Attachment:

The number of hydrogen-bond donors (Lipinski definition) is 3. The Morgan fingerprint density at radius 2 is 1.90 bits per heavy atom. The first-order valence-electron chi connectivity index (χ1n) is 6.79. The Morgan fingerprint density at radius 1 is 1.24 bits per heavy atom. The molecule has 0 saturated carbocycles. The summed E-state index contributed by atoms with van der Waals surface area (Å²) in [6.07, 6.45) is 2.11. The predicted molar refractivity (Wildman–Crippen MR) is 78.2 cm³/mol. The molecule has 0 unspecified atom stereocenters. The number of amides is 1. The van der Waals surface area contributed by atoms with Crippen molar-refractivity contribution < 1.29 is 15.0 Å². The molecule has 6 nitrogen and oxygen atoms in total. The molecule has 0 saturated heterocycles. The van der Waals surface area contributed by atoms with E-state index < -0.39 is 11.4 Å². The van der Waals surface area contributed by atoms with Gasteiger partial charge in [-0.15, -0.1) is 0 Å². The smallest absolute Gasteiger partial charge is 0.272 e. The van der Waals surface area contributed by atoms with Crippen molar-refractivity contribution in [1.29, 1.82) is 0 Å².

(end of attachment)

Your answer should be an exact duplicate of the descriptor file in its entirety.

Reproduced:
The number of hydrogen-bond donors (Lipinski definition) is 3. The Morgan fingerprint density at radius 2 is 1.90 bits per heavy atom. The first-order valence-electron chi connectivity index (χ1n) is 6.79. The Morgan fingerprint density at radius 1 is 1.24 bits per heavy atom. The molecule has 0 saturated carbocycles. The summed E-state index contributed by atoms with van der Waals surface area (Å²) in [6.07, 6.45) is 2.11. The predicted molar refractivity (Wildman–Crippen MR) is 78.2 cm³/mol. The molecule has 0 unspecified atom stereocenters. The number of amides is 1. The van der Waals surface area contributed by atoms with Crippen molar-refractivity contribution < 1.29 is 15.0 Å². The molecule has 6 nitrogen and oxygen atoms in total. The molecule has 0 saturated heterocycles. The van der Waals surface area contributed by atoms with E-state index < -0.39 is 11.4 Å². The van der Waals surface area contributed by atoms with Gasteiger partial charge in [-0.15, -0.1) is 0 Å². The smallest absolute Gasteiger partial charge is 0.272 e. The van der Waals surface area contributed by atoms with Crippen molar-refractivity contribution in [1.29, 1.82) is 0 Å².